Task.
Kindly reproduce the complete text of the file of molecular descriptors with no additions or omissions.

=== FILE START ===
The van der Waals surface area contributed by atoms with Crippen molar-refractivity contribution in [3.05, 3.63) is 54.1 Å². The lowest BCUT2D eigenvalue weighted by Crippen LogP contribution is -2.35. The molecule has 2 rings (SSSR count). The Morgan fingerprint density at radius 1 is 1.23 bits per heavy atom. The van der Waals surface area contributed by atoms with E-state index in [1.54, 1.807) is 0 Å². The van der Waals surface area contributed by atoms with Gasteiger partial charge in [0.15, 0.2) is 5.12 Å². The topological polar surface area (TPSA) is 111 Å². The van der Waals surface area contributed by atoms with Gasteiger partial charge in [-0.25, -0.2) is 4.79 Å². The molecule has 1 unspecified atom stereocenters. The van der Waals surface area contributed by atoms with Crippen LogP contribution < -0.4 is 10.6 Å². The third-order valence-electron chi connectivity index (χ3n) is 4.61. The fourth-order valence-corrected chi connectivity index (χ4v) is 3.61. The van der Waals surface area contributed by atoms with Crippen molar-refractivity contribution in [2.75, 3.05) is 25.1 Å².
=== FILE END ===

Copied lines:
The van der Waals surface area contributed by atoms with Crippen molar-refractivity contribution in [3.05, 3.63) is 54.1 Å². The lowest BCUT2D eigenvalue weighted by Crippen LogP contribution is -2.35. The molecule has 2 rings (SSSR count). The Morgan fingerprint density at radius 1 is 1.23 bits per heavy atom. The van der Waals surface area contributed by atoms with E-state index in [1.54, 1.807) is 0 Å². The van der Waals surface area contributed by atoms with Gasteiger partial charge in [0.15, 0.2) is 5.12 Å². The topological polar surface area (TPSA) is 111 Å². The van der Waals surface area contributed by atoms with Gasteiger partial charge in [-0.25, -0.2) is 4.79 Å². The molecule has 1 unspecified atom stereocenters. The van der Waals surface area contributed by atoms with Crippen LogP contribution < -0.4 is 10.6 Å². The third-order valence-electron chi connectivity index (χ3n) is 4.61. The fourth-order valence-corrected chi connectivity index (χ4v) is 3.61. The van der Waals surface area contributed by atoms with Crippen molar-refractivity contribution in [2.75, 3.05) is 25.1 Å².